Advanced Micro Devices, Inc. (NYSE: AMD) is scheduled to release second quarter earnings after the closing bell on Thursday, July 21, 2011. Analysts, on average, expect the company to report earnings of 8 cents a share on revenue of $1.58 billion. In the year ago quarter, the company reported earnings of 11 cents per share on revenue of $1.65 billion. The company has reported a profit in only four of the past 10 years.
Advanced Micro Devices, Inc., a semiconductor company, provides processing solutions for the computing, graphics, and consumer electronics markets in the United States, Canada, Europe, and Asia. Founded in 1969, AMD has less than 20 percent of the PC- processor market.
In the preceding first quarter, the Sunnyvale, California-based company's net income was $510 million, or 68 cents per share, compared to $257 million, or 35 cents per share, in the year-ago quarter. On an adjusted basis, the company earned 8 cents a share in the first quarter. Revenue grew 2% to $1.61 billion from $1.57 billion in the same quarter last year. Analysts, on average, expected the company to report earnings of 5 cents a share on revenue of $1.61 billion.
At its last earnings call in April, AMD said that it expects second quarter revenue to be flat to slightly down sequentially..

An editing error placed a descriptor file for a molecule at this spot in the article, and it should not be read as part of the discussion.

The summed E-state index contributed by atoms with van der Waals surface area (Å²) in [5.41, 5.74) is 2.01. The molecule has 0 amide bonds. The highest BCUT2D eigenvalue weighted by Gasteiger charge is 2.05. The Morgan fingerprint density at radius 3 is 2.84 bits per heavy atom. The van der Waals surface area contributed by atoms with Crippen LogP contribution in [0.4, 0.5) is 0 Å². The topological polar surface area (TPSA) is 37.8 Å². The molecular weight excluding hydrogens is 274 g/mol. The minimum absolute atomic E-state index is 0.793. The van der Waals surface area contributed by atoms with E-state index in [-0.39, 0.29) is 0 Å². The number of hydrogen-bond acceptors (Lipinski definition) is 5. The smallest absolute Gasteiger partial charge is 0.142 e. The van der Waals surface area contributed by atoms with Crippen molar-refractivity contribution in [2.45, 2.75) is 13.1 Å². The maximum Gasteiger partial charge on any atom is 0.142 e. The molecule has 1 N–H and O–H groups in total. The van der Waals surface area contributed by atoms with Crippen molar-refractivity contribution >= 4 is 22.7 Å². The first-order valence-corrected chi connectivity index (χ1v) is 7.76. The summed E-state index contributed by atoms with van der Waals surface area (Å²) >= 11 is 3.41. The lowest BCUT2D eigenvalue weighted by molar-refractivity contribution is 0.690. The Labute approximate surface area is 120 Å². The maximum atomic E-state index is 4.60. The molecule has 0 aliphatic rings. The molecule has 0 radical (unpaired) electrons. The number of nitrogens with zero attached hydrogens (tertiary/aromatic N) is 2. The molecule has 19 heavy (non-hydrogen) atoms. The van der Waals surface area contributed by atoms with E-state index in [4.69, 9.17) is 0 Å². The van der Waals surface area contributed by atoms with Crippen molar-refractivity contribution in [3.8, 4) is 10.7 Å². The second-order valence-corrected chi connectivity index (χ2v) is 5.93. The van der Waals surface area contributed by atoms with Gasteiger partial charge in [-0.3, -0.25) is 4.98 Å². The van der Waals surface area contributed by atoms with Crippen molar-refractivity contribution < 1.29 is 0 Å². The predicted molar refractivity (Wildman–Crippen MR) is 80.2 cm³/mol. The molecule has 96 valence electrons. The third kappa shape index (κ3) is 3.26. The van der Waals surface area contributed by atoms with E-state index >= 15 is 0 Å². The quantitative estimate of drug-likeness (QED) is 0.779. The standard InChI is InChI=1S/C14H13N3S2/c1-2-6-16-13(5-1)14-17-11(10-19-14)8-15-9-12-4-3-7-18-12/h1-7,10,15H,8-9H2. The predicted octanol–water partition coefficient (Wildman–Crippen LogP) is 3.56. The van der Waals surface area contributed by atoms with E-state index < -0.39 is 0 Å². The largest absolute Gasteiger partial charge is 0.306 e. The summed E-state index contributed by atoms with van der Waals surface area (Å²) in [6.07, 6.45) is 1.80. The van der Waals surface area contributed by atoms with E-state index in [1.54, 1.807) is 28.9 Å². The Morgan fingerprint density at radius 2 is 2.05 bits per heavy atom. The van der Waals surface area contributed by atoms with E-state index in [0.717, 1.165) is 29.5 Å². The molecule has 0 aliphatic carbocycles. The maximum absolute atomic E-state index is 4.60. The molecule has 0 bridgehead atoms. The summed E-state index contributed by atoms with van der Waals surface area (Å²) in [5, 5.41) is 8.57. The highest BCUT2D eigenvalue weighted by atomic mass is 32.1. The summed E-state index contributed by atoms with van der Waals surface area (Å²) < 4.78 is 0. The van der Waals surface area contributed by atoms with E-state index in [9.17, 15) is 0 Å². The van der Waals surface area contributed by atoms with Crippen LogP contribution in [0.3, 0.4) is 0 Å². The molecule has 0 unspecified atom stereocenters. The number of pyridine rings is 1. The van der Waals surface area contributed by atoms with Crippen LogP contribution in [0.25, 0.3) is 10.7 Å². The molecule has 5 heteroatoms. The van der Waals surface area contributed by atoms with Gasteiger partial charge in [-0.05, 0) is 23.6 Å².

US chip makers have posted stronger results recently, with companies seeing significant boosts because of high demand from businesses or for smartphones. And analysts expect more of the same in the most recent quarter, pegging most of the bigger companies for better results than last year. Still, consumer demand for personal computers was weak in the first quarter and hasn't particularly shown signs of ramping up in the second quarter.
AMD's latest Fusion technology coupled with the early Intel Sandy Bridge recall, have given AMD a great boost. The company’s new range of chips, called Llano, is likely to help it win market share in notebook computers against Intel Corp. (NASDAQ: INTC). AMD’s Llano maintains lower power consumption and performs better when there is multi-tasking involved with heavy video or graphic processing. The new chips may help AMD bounce back in one particularly important segment: notebook processors. The company is now hiring Android driver development engineers, which shows that the company is clearly looking to make a significant push into mobile computing. AMD has also seen solid demand for its Brazos platform for notebooks with sales crossing 1 million in its debut quarter. If AMD can effectively leverage the demand for tablets and other mobile devices through its Llano and Brozos processors, this could give a significant boost to its market share.
However, AMD is running without a permanent CEO. In January, the company announced the abrupt resignation of its then president and chief executive officer Dirk Meyer and appointment of chief financial officer Thomas Seifert as interim CEO. The chipmaker is looking for a CEO who can implement a change in direction mandated by the company’s board, led by Chairman Bruce Claflin.
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